Today we do the Capital Nacional del Trekking justice and trek to the Lago de los Tres. Thanks to cloudless sky and bright sunshine we have splendid views of the Fitz Roy Massif. The first three hours of the trail are pretty easy going but the last two kilometres it’s a backbreaking climb up to 1,150 metres above sea level. As a reward we see a condor, the frozen Laguna de los Tres and the Fitz Roy in their full glory. We are happy but a tiny bit tired after the 28 kilometres we have covered in 12 hours… Photos to follow.

Saturday 1st November 2014

We think we have deserved a rest day and take it easy: just a little 11-kilometre stroll to the Mirador del Torre, a nice lunch with the leftovers from last night’s Milanesa, a visit to the local Heladeria on the way back, some shopping for presents for the loved ones at home and another attempt at uploading photos to finally post an update here…

Cerro Torre

At the Mirador del Torre

Please come back to this post in a day or two – I will keep trying to upload photos and add them to the days in the text. Thank you for your patience.

Posted 2 November 2014 by Pumpy in Argentina, Chile, The 2014 Rucksack Trip

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A couple of pictures   1 comment

We are already in Coyhaique! The only bus serving the Carretera Austral from Futaleufú went two hours after we arrived in the Chilean border town on Friday!

But before we tell you our stories from Chile, here are some photos accompanying the recent ‘Quick Update’ –

Tuesday 21st October 2014

Our high-end coach on the route from Puerto Varas to Bariloche

Bye bye, Panamericana…

Lago Puyehue

Río Pilmaiquén

And whoosh – we are in Argentina!

Snow on the Paso Cardenal Antonio Samoré at 1,314 metres above sea level

Iglesia Catedral

First chocolate samples…

Wednesday 22nd October 2014

From uptown to downtown Bariloche it’s a steep descent

We find adventures everywhere we’re going…

We are briefly tempted to buy a car for independent travel through the Patagonian wilderness…

Bariloche and Lake Nahuel Huapi

Of course, we have to feel the water

Careful, Johannes – I haven’t seen any shoeshine boys in town…

We make a friend

The Neo-Gothic cathedral

Time for a coffee…

… and chocolate!

For our British readers…

Thursday 23rd October 2014

Hasta luego, Bariloche

Parque Nacional Nahuel Huapi

In El Bolsón

La Patagonia argentina

Our cabaña ‘Ty Gwyn’ – the white house

Afon Percy – downstream becoming Río Futaleufú in Chile

Posted 26 October 2014 by Pumpy in Argentina, Chile, The 2014 Rucksack Trip

From Argentina to Bolivia: Salta – Humahuaca – La Quiaca – Villazón – Tupiza   2 comments

Thursday 11 September – Salta to Humahuaca, Argentina

After an opulent breakfast we leave the Hotel del Antiguo Convento and head for the bus terminal, passing the old convent itself.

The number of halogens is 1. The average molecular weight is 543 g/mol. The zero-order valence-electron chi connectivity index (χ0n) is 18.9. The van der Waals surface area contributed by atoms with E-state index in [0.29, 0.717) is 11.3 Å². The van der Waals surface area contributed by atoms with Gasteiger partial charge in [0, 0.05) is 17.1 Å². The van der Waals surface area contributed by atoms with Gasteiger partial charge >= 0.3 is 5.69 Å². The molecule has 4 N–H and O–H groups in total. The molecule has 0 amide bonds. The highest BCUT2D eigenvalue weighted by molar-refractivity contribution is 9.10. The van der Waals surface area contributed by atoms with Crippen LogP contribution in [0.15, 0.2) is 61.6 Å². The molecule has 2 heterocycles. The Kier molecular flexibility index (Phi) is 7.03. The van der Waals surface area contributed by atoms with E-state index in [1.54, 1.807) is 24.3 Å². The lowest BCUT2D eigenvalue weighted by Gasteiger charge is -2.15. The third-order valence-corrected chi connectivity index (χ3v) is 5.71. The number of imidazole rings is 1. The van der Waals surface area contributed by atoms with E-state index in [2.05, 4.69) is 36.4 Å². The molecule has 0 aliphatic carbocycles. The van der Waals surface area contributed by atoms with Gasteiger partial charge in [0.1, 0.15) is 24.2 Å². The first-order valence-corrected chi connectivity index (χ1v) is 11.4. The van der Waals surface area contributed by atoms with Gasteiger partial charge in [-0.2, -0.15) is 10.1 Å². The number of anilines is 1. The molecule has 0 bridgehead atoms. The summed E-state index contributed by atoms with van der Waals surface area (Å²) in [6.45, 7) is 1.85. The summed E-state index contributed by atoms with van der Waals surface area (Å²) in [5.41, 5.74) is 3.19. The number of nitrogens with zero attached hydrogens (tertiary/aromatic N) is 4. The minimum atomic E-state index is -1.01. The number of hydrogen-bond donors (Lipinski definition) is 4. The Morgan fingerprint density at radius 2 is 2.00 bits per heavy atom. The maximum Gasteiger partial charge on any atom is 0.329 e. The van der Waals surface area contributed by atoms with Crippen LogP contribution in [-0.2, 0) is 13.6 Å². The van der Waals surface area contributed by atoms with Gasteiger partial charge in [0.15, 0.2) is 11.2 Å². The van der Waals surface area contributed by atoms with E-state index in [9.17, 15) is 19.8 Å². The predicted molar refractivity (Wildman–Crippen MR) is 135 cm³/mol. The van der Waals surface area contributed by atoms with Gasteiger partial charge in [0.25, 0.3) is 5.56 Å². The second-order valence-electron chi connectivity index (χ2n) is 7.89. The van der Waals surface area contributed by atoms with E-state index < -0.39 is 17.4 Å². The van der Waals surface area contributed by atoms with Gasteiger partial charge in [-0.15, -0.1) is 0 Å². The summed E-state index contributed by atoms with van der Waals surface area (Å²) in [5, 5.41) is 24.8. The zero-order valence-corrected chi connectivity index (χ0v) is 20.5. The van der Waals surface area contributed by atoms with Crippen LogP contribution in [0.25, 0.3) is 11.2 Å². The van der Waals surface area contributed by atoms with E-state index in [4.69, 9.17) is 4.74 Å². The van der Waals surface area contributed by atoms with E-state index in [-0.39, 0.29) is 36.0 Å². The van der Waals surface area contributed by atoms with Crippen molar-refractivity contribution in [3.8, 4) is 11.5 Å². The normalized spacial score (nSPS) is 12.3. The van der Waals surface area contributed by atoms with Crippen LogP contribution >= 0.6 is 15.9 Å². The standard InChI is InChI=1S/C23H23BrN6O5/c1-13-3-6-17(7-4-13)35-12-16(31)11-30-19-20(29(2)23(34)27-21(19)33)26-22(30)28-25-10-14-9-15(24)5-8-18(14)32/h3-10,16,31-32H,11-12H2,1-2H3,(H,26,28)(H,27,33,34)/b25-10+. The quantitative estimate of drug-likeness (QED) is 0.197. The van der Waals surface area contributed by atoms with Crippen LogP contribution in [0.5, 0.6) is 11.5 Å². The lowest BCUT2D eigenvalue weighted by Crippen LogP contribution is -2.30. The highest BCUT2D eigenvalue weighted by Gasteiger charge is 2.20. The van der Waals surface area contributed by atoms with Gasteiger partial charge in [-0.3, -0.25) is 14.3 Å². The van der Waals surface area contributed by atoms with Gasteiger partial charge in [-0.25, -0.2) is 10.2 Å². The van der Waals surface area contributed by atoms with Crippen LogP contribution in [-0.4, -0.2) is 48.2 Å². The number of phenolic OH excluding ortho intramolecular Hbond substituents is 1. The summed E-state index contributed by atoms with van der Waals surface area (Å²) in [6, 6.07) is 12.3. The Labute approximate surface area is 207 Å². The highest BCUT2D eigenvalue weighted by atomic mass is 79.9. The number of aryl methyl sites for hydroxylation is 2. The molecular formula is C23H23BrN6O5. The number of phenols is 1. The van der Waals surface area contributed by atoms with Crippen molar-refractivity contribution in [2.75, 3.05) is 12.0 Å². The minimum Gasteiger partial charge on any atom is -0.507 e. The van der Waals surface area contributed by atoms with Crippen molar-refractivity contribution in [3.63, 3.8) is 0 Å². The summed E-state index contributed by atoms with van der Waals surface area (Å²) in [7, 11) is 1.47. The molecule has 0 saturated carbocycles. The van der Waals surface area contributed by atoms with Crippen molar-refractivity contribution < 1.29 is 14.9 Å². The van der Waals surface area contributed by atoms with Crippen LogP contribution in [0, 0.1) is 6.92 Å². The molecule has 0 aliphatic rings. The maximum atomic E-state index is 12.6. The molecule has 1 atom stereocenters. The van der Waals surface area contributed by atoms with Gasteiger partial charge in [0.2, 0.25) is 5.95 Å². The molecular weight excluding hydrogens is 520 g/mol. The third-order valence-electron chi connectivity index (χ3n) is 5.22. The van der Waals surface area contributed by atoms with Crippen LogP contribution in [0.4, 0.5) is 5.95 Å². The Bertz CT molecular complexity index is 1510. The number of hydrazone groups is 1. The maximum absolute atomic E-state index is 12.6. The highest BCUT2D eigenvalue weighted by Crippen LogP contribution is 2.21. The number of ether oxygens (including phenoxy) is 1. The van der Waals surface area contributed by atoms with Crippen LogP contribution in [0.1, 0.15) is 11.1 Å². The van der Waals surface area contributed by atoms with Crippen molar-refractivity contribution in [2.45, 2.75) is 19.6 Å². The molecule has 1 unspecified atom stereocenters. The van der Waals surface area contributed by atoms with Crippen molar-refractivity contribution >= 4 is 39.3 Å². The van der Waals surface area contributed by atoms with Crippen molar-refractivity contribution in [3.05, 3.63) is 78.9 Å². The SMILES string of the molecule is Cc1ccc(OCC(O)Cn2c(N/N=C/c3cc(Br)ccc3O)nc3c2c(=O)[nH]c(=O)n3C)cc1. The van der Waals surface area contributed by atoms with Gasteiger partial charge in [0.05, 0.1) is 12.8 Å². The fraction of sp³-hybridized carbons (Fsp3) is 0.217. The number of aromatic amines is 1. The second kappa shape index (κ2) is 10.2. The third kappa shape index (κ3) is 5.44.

The bus takes us north zigzagging through Güemes, Perico, San Salvador de Jujuy, Tilcara and, climbing gently from 1,190 to 3,240 metres above sea level, to Humahuaca, our destination today.

Some impressions from the road –

We still contemplate taking the train occasionally

In Jujuy we have to change buses – the one in front is probably better suited to cope with the altitude. As it is quite a logistical challenge to shift all passengers and their luggage we wonder why they didn’t use the newer model in the first place.

Mmm, it was probably a good idea to stick to the bus…

Welcome to Humahuaca

We find a nice little hotel in the middle of town –

– then we set out to explore the city, which has its own distinctive culture and where the heaviest fighting in the country during the Wars of Independence between 1814 a 1821 took place.

Monumento a los Héroes de la Independencia

Of course, such a special place is also quite touristy

The Town Hall

La Quebrada

The much contemplated railway…

In the evening we enjoy the regional cuisine: aubergine with goat’s cheese and a Quinoa casserole

 

Friday 12 September – Humahuaca to La Quiaca, Argentina, and on to Villazón and Tupiza, Bolivia

Breakfast is rather frugal – but typical for the region

The bus to La Quiaca, the most northerly town and starting point of the famous Ruta 40, leaves at 10.10 hrs – or 10.40, but we don’t really mind; we are on holiday.

And promptly, half a mile further down the road…

5121 kilometres to Ushuaia…

From the bus terminal it’s less than a kilometre to the border, so we cross La Quiaca on foot to see a bit more of the place.

Ok, we admit defeat – travelling by train is definitely not an option

Both Argentinean and Bolivian immigration offices are conveniently in the same building; we fill in the necessary formularios, get our stamps and walk over the Río La Quiaca into Villazón in Bolivia.

The Dakar Rally has been a huge event in Bolivia